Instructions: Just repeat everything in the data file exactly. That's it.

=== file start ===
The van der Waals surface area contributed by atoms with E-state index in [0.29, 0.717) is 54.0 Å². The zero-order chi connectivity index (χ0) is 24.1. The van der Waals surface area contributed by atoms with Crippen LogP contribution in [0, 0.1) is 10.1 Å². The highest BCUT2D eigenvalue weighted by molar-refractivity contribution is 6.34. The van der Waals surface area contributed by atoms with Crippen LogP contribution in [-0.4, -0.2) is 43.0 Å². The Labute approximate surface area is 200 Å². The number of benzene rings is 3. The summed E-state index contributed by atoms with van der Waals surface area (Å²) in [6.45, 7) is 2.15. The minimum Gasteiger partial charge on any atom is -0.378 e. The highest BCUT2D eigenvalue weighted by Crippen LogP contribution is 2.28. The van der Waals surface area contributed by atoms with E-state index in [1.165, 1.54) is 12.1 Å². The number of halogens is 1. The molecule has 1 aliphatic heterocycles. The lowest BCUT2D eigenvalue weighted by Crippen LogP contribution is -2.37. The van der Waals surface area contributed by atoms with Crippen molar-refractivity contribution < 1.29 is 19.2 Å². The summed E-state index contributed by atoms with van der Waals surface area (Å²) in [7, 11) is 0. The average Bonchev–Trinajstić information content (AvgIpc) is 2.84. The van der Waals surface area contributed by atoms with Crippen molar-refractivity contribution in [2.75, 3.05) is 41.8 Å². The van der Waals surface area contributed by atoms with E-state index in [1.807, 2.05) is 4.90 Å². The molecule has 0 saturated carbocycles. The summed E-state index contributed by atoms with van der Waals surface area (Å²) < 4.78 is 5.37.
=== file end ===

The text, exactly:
The van der Waals surface area contributed by atoms with E-state index in [0.29, 0.717) is 54.0 Å². The zero-order chi connectivity index (χ0) is 24.1. The van der Waals surface area contributed by atoms with Crippen LogP contribution in [0, 0.1) is 10.1 Å². The highest BCUT2D eigenvalue weighted by molar-refractivity contribution is 6.34. The van der Waals surface area contributed by atoms with Crippen LogP contribution in [-0.4, -0.2) is 43.0 Å². The Labute approximate surface area is 200 Å². The number of benzene rings is 3. The summed E-state index contributed by atoms with van der Waals surface area (Å²) in [6.45, 7) is 2.15. The minimum Gasteiger partial charge on any atom is -0.378 e. The highest BCUT2D eigenvalue weighted by Crippen LogP contribution is 2.28. The van der Waals surface area contributed by atoms with E-state index in [1.165, 1.54) is 12.1 Å². The number of halogens is 1. The molecule has 1 aliphatic heterocycles. The lowest BCUT2D eigenvalue weighted by Crippen LogP contribution is -2.37. The van der Waals surface area contributed by atoms with Crippen molar-refractivity contribution < 1.29 is 19.2 Å². The summed E-state index contributed by atoms with van der Waals surface area (Å²) in [7, 11) is 0. The average Bonchev–Trinajstić information content (AvgIpc) is 2.84. The van der Waals surface area contributed by atoms with Crippen molar-refractivity contribution in [2.75, 3.05) is 41.8 Å². The van der Waals surface area contributed by atoms with E-state index in [1.807, 2.05) is 4.90 Å². The molecule has 0 saturated carbocycles. The summed E-state index contributed by atoms with van der Waals surface area (Å²) < 4.78 is 5.37.